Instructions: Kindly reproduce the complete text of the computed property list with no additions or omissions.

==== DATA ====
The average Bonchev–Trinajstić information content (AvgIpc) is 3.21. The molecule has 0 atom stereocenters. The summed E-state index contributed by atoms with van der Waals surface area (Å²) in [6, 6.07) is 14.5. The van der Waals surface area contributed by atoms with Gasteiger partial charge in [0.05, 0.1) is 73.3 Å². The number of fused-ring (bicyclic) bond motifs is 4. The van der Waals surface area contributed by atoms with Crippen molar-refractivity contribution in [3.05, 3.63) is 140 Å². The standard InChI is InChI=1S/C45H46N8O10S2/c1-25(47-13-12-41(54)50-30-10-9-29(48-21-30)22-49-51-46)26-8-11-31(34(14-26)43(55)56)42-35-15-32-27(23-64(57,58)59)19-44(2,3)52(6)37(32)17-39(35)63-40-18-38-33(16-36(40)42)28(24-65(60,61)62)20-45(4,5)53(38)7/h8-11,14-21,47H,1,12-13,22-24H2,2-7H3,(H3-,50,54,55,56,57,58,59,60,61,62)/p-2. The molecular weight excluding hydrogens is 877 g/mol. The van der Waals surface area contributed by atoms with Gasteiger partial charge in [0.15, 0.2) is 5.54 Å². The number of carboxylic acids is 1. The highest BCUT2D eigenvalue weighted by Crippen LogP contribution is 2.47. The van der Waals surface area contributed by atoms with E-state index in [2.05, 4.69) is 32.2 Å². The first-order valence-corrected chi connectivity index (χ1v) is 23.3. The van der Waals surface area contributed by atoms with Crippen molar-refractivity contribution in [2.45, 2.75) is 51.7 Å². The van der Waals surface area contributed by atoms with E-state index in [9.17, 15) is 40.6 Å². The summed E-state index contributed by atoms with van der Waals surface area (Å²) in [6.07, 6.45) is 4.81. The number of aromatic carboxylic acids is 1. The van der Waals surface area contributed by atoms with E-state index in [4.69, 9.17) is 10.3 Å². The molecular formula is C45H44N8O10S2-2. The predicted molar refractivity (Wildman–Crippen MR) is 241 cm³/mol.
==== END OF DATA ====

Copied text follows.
The average Bonchev–Trinajstić information content (AvgIpc) is 3.21. The molecule has 0 atom stereocenters. The summed E-state index contributed by atoms with van der Waals surface area (Å²) in [6, 6.07) is 14.5. The van der Waals surface area contributed by atoms with Gasteiger partial charge in [0.05, 0.1) is 73.3 Å². The number of fused-ring (bicyclic) bond motifs is 4. The van der Waals surface area contributed by atoms with Crippen molar-refractivity contribution in [3.05, 3.63) is 140 Å². The standard InChI is InChI=1S/C45H46N8O10S2/c1-25(47-13-12-41(54)50-30-10-9-29(48-21-30)22-49-51-46)26-8-11-31(34(14-26)43(55)56)42-35-15-32-27(23-64(57,58)59)19-44(2,3)52(6)37(32)17-39(35)63-40-18-38-33(16-36(40)42)28(24-65(60,61)62)20-45(4,5)53(38)7/h8-11,14-21,47H,1,12-13,22-24H2,2-7H3,(H3-,50,54,55,56,57,58,59,60,61,62)/p-2. The molecular weight excluding hydrogens is 877 g/mol. The van der Waals surface area contributed by atoms with Gasteiger partial charge in [0.15, 0.2) is 5.54 Å². The number of carboxylic acids is 1. The highest BCUT2D eigenvalue weighted by Crippen LogP contribution is 2.47. The van der Waals surface area contributed by atoms with E-state index in [2.05, 4.69) is 32.2 Å². The first-order valence-corrected chi connectivity index (χ1v) is 23.3. The van der Waals surface area contributed by atoms with Crippen molar-refractivity contribution in [2.45, 2.75) is 51.7 Å². The van der Waals surface area contributed by atoms with E-state index in [9.17, 15) is 40.6 Å². The summed E-state index contributed by atoms with van der Waals surface area (Å²) in [6.07, 6.45) is 4.81. The number of aromatic carboxylic acids is 1. The van der Waals surface area contributed by atoms with E-state index in [4.69, 9.17) is 10.3 Å². The molecular formula is C45H44N8O10S2-2. The predicted molar refractivity (Wildman–Crippen MR) is 241 cm³/mol.